Zimbabwe’s central bank has tabled a shareholding agreement for its subsidiary, Fidelity Printers and Refiners (FPR), almost eight months after a proposal to unbundle the company into two entities was announced.
The Reserve Bank of Zimbabwe (RBZ) wants to unbundle FPR into two entities — gold refining and printing and minting.
Under the proposal, RBZ wants to retain the printing and minting business but would dispose of its 60% shareholding in the gold refining unit.
RBZ governor John Mangudya (pictured) told Business Times this week an agreement on shareholding had been submitted and the deal would be concluded by the end of the third quarter.
“We have made significant progress on the FPR unbundling as we have submitted an agreement of shareholding to the relevant parties and they are going through them so that they will give us feedback on the issue,” Mangudya said.
Under the proposal, big mining houses have been offered a 50% stake in the gold refining unit, while the small-scale miners and FPR gold buying agents were offered 7% and 3% respectively.
The proposal follows the model of Rand Refinery, South Africa’s biggest refinery, which is owned by the five largest gold miners — AngloGold Ashanti, Gold Fields, Harmony, Sibanye Gold and DRDGOLD.
Mangudya said the unbundling of FPR is designed to partially privatise the gold refining business by allowing private players to acquire a stake therein and in the process secure and endear the private sector’s interests in the production and marketing of gold in Zimbabwe.
RBZ is expecting that the gold producers’ compliance levels in the trading of gold will significantly increase the output due to the fact that gold dealers will be part of the decision-making process in gold trading.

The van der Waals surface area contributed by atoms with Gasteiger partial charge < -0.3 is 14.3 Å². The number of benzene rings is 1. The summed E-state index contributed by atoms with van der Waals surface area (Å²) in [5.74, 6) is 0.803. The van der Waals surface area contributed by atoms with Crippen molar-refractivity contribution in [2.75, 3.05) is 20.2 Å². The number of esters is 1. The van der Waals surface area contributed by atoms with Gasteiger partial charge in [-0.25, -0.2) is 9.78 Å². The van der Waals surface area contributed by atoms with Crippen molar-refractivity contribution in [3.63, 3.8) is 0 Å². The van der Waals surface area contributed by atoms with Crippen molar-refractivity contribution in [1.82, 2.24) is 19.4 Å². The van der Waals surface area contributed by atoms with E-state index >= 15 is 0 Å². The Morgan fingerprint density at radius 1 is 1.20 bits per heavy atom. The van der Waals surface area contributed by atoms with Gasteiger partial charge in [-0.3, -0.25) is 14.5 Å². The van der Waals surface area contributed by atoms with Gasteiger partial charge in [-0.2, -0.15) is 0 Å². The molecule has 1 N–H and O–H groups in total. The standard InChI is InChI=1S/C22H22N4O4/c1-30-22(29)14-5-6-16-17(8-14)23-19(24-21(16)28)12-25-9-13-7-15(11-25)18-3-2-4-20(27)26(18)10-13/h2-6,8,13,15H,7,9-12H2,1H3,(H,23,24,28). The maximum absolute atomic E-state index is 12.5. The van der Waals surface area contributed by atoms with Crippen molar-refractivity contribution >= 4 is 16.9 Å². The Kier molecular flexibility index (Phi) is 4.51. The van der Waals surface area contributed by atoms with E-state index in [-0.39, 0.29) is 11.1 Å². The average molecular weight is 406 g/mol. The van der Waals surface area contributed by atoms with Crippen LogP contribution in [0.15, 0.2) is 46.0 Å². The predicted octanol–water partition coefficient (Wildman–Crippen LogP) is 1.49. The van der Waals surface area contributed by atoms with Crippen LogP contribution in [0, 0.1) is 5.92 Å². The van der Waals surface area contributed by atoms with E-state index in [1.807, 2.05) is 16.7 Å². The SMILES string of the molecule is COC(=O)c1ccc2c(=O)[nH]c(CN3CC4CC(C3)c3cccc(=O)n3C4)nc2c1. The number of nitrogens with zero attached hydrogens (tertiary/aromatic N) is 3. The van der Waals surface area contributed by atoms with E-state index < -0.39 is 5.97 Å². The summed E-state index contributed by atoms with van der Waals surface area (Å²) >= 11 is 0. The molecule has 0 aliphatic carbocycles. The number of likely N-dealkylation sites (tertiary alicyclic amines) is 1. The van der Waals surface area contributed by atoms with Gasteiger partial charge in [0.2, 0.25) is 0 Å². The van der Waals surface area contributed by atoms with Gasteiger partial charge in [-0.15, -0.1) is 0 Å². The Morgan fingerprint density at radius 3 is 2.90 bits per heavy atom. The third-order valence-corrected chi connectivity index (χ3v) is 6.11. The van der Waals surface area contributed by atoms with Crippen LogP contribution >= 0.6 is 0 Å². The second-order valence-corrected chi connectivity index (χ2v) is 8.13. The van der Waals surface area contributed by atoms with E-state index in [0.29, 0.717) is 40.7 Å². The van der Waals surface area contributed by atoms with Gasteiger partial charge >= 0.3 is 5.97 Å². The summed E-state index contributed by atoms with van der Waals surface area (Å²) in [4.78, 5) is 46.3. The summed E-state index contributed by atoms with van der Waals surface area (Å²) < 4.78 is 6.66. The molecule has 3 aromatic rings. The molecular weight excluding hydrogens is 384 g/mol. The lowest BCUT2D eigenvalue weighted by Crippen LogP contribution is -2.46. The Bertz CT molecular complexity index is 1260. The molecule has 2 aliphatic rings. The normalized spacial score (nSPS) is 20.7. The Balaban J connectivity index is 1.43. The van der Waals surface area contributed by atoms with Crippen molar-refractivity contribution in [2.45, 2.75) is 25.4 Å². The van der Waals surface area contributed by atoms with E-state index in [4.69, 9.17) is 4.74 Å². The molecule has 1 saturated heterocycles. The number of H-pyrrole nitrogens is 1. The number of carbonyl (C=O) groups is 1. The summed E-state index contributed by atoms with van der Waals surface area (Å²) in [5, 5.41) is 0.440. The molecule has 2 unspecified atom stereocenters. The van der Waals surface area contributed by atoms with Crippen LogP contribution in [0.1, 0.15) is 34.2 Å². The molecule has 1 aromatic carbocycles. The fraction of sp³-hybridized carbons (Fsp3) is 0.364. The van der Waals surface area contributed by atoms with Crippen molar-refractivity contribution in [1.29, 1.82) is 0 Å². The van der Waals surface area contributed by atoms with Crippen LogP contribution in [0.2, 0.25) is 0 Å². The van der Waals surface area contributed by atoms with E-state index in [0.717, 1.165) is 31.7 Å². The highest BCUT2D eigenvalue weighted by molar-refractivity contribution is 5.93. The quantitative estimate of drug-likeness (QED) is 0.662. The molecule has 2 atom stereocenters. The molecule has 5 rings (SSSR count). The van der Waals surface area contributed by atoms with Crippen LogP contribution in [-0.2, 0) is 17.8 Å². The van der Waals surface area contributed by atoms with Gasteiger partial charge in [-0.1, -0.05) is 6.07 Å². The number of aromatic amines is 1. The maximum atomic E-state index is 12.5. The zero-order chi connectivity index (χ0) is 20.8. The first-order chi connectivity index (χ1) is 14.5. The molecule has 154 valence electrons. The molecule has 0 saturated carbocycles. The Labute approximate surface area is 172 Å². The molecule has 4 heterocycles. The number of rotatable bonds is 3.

The privatisation of FPR comes after lobbying from some players in the mining business.
Large scale miners’ representative arm, Chamber of Mines of Zimbabwe CEO Isaac Kwesu said: “Some of our members are confirming the development but we only wait to hear from them if they have agreed or not.
“We don’t tell them to agree or turn down the offer but it is best for them to do so.”
Gold Miners Association of Zimbabwe chief executive officer, Irvine Chinyenze said progress has been made in the unbundling processes.
However, there was a need to bring in more players in the gold buying sector to promote competition in the sector, he said.
“The unbundling process is going on smoothly but we need more players in the buying of gold to be competitive and give the miners a good run for their money,” Chinyenze said.
Among the country’s biggest gold producers are RioZim and Caledonia Mining.
FPR started refining gold in 1988, and at its peak producers from abroad sent in their gold for refining at its Msasa refinery. However, FPR has not used most of its installed capacity to refine 50 tonnes of gold per year.
With more gold expected through the formal channels, experts believe FPR full capacity will be reached by 2022.